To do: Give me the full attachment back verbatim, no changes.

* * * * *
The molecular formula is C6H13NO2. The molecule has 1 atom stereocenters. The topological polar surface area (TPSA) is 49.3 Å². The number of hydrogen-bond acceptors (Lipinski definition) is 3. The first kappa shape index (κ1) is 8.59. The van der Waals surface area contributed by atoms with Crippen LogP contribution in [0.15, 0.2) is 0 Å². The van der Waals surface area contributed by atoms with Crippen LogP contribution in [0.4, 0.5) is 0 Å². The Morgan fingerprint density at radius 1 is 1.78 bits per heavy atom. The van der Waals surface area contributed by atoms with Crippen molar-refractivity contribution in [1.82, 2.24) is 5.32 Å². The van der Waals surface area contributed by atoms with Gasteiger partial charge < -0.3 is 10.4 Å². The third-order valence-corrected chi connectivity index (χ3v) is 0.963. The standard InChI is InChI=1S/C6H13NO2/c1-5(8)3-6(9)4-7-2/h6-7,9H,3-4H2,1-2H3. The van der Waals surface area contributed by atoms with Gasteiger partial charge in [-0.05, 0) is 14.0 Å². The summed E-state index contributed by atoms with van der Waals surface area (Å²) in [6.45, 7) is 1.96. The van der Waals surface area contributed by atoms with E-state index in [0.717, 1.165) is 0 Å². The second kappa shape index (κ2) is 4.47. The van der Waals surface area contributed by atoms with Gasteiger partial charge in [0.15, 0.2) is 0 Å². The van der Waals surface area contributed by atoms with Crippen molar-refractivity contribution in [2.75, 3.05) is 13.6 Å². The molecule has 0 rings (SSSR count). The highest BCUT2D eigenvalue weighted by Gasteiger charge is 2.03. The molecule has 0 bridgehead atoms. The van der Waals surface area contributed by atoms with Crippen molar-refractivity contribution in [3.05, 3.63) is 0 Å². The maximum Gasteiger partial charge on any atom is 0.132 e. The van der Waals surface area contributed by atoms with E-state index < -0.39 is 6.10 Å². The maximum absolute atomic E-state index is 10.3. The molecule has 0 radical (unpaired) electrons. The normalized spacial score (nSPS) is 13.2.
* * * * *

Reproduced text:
The molecular formula is C6H13NO2. The molecule has 1 atom stereocenters. The topological polar surface area (TPSA) is 49.3 Å². The number of hydrogen-bond acceptors (Lipinski definition) is 3. The first kappa shape index (κ1) is 8.59. The van der Waals surface area contributed by atoms with Crippen LogP contribution in [0.15, 0.2) is 0 Å². The van der Waals surface area contributed by atoms with Crippen LogP contribution in [0.4, 0.5) is 0 Å². The Morgan fingerprint density at radius 1 is 1.78 bits per heavy atom. The van der Waals surface area contributed by atoms with Crippen molar-refractivity contribution in [1.82, 2.24) is 5.32 Å². The van der Waals surface area contributed by atoms with Gasteiger partial charge < -0.3 is 10.4 Å². The third-order valence-corrected chi connectivity index (χ3v) is 0.963. The standard InChI is InChI=1S/C6H13NO2/c1-5(8)3-6(9)4-7-2/h6-7,9H,3-4H2,1-2H3. The van der Waals surface area contributed by atoms with Gasteiger partial charge in [-0.05, 0) is 14.0 Å². The summed E-state index contributed by atoms with van der Waals surface area (Å²) in [6.45, 7) is 1.96. The van der Waals surface area contributed by atoms with E-state index in [0.717, 1.165) is 0 Å². The second kappa shape index (κ2) is 4.47. The van der Waals surface area contributed by atoms with Gasteiger partial charge in [0.15, 0.2) is 0 Å². The van der Waals surface area contributed by atoms with Crippen molar-refractivity contribution in [2.75, 3.05) is 13.6 Å². The molecule has 0 rings (SSSR count). The highest BCUT2D eigenvalue weighted by Gasteiger charge is 2.03. The molecule has 0 bridgehead atoms. The van der Waals surface area contributed by atoms with Crippen molar-refractivity contribution in [3.05, 3.63) is 0 Å². The maximum Gasteiger partial charge on any atom is 0.132 e. The van der Waals surface area contributed by atoms with E-state index < -0.39 is 6.10 Å². The maximum absolute atomic E-state index is 10.3. The molecule has 0 radical (unpaired) electrons. The normalized spacial score (nSPS) is 13.2.